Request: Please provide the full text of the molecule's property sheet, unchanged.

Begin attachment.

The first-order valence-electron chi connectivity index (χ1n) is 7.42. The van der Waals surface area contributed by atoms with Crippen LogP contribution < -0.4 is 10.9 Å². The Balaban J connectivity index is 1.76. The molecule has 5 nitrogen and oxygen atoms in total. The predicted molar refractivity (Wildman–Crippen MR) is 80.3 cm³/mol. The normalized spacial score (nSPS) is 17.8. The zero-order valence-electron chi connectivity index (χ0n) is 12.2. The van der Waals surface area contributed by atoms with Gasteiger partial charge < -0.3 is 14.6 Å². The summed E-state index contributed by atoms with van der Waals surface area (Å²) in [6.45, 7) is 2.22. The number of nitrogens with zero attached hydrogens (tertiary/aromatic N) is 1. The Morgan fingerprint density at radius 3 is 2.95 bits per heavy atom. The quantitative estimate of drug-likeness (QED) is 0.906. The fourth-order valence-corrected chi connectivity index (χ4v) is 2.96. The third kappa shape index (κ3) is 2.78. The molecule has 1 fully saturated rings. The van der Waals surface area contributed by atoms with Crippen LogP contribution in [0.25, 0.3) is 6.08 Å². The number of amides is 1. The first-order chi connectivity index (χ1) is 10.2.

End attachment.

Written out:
The first-order valence-electron chi connectivity index (χ1n) is 7.42. The van der Waals surface area contributed by atoms with Crippen LogP contribution < -0.4 is 10.9 Å². The Balaban J connectivity index is 1.76. The molecule has 5 nitrogen and oxygen atoms in total. The predicted molar refractivity (Wildman–Crippen MR) is 80.3 cm³/mol. The normalized spacial score (nSPS) is 17.8. The zero-order valence-electron chi connectivity index (χ0n) is 12.2. The van der Waals surface area contributed by atoms with Gasteiger partial charge < -0.3 is 14.6 Å². The summed E-state index contributed by atoms with van der Waals surface area (Å²) in [6.45, 7) is 2.22. The number of nitrogens with zero attached hydrogens (tertiary/aromatic N) is 1. The Morgan fingerprint density at radius 3 is 2.95 bits per heavy atom. The quantitative estimate of drug-likeness (QED) is 0.906. The fourth-order valence-corrected chi connectivity index (χ4v) is 2.96. The third kappa shape index (κ3) is 2.78. The molecule has 1 fully saturated rings. The van der Waals surface area contributed by atoms with Crippen LogP contribution in [0.25, 0.3) is 6.08 Å². The number of amides is 1. The first-order chi connectivity index (χ1) is 10.2.